How To Get Your Film Subtitled
All You Need to Know about Video Transcription, Audio Translations and Subtitling
Ever watched a subtitled film and spent the whole time watching the mouths move and laughing over the grammar? We got some insider tips by talking to Grant Straker, Founder and CEO of Straker Translations, to find out how to get your subtitling done to ensure results that are professional, perfectly timed and smooth enough to be able to watch the film without being distracted by the translation.
“The most important thing about adding subtitles or voice over is that you are 100% happy with the finished wording before you release it,” says Grant. “Don’t go near a translation company that does not insist on a review step, either internally or externally. Once the film is released it will be too late to amend any quality issues and damage resulting from a mistranslation, terminology or branding issues can be disastrous. Only go with a translation company that backs up their translation with a second review or makes you confirm you will take this crucial step.”
The first step to getting a result you are 100% happy with is to get a transcription. This means getting the source text down with time stamps. Time stamping records when each sentence is spoken during the course of the film. The transcription will be returned to you in two lists, one with the exact time the sentence was started and the next will contain the source text in written format. If you can check over the transcription before it is sent out to the translator take the opportunity to go over the wording to make sure you are happy with it. The cost of transcription is usually calculated at an hourly rate, worked out at around 4 times the length of the film. So if the film is 10 minutes it will be calculated as 40 minutes worth of work.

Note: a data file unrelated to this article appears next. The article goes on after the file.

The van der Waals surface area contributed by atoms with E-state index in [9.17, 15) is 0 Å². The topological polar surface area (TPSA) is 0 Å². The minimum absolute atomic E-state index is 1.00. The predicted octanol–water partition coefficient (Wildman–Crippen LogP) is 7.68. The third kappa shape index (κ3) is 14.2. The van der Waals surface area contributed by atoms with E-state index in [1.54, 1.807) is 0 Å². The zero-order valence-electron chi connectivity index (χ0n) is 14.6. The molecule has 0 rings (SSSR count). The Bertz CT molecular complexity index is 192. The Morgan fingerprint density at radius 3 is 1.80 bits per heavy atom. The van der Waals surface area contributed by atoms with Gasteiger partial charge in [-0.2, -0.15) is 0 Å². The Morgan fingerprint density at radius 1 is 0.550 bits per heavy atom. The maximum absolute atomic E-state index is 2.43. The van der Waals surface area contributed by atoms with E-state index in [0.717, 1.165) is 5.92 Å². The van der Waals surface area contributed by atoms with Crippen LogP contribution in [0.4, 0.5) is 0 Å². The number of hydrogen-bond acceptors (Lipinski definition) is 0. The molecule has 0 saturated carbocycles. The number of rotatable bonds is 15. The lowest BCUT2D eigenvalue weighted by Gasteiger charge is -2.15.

Once the transcription is ready, the translation is then added to a third column. That way each translated sentence corresponds to the source text and the time it should be recorded and can therefore be placed correctly in the context of the film. Some agencies will have this done in one step so that as the translator is recording the source content they are also adding the translation.
Most translation companies will not add the visual subtitles to your film. You will need to organize this with your video producer if it is required. It is simply a matter of adding the text on the bottom of the film when indicated by the time stamp reference. Usually translation companies will provide an audio translation, at a small extra cost, if necessary. Pricing for this varies but generally it will be a per minute cost at around 5 times the actual length of the film. So if you have a 6 minute piece of film, expect to be charged one hour worth of recording time for the spoken translation.
One last word from the expert – Grant Straker says, “Before you commit to a translation agency make sure that you shop around. Prices can vary as can quality. Make sure you let them know what you are buying, transcription, translation, audio recording… this will all affect the end price and of course, make sure you allow time for a review, even if you do it yourself – don’t get your film out there until you know it is just how you want it.”
Straker Translations is a translation company that specializes in audio files and film.